The main difference in these cases is in the heating of the central region of the tube. For 0.048” wall tube at 1 kHz (t/δ = 0.48), the power density in the central region of the tube is constant in thickness and comparable to the maximum values on the surface in the corners. As wall thickness increases, the heating of the central region transitions from volumetric heating to surface heating and a power density gradient in the wall thickness develops. This is also apparent to a lesser extent in the 3 kHz results. For 0.125” wall at 3 kHz (t/δ = 2.5), the distribution is consistent with high skin effect. Since there is almost no power density on the regions of the copper tube near the water channel, one would expect nearly no change in the power density distribution with additional increases in wall thickness.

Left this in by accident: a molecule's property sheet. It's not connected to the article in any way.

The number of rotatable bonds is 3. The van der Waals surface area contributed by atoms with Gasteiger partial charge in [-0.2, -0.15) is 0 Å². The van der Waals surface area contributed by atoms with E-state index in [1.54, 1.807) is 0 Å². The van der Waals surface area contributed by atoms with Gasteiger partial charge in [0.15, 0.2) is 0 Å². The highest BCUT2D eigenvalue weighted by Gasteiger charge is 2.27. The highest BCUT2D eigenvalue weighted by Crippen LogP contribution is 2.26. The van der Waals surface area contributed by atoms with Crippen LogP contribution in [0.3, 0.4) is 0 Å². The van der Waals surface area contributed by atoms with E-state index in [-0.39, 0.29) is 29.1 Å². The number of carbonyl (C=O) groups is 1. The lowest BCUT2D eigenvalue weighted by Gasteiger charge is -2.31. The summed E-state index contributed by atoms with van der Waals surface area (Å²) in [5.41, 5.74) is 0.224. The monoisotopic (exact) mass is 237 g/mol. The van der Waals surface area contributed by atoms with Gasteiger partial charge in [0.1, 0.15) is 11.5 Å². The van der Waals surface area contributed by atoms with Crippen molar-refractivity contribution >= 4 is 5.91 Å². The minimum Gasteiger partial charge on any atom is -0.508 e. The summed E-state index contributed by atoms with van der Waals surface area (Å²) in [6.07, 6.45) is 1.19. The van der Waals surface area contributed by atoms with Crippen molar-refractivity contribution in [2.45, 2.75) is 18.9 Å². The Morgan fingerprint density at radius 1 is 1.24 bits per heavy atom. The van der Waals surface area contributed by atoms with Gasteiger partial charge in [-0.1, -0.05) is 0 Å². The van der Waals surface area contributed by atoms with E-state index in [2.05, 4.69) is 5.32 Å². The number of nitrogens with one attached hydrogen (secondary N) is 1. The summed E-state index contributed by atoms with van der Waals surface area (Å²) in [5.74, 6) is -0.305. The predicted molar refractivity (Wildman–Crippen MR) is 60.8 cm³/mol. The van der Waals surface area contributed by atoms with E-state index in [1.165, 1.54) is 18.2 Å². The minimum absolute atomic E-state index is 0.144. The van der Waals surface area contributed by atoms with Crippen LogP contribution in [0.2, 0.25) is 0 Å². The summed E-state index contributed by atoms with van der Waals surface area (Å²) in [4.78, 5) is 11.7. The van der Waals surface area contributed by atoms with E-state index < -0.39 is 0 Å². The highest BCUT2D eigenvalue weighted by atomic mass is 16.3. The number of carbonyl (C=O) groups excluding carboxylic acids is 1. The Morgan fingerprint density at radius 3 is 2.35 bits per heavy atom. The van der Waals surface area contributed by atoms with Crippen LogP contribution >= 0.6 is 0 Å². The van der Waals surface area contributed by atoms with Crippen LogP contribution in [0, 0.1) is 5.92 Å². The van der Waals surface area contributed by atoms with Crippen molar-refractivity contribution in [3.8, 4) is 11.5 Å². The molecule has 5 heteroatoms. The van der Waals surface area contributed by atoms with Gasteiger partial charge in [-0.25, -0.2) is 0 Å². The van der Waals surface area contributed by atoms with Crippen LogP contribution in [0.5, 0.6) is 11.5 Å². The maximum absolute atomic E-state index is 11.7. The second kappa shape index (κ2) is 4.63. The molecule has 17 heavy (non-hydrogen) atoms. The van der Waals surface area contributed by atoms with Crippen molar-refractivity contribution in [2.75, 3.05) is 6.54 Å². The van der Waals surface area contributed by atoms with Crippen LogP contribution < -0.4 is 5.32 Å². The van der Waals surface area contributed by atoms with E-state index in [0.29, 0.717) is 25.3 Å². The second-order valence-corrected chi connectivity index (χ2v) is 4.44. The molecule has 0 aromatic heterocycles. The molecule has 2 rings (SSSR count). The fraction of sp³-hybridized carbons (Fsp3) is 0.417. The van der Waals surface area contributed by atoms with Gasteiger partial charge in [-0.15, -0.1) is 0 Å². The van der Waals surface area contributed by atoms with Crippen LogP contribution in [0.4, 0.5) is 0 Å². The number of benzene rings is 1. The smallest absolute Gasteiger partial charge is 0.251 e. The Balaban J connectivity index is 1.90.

Figure 5: Power Density within Coils of Varying Wall Thickness at 3 kHz and 1 kHzTo better document the relationship between wall thickness and reference depth on the coil losses, a series of simulations were made for the 3 kHz, 5000 A, 40 psi case. Wall thickness was varied beyond only the three values analyzed previously to generate the plot in figure 6. Power lost in the coil is plotted against the wall thickness to reference depth ratio.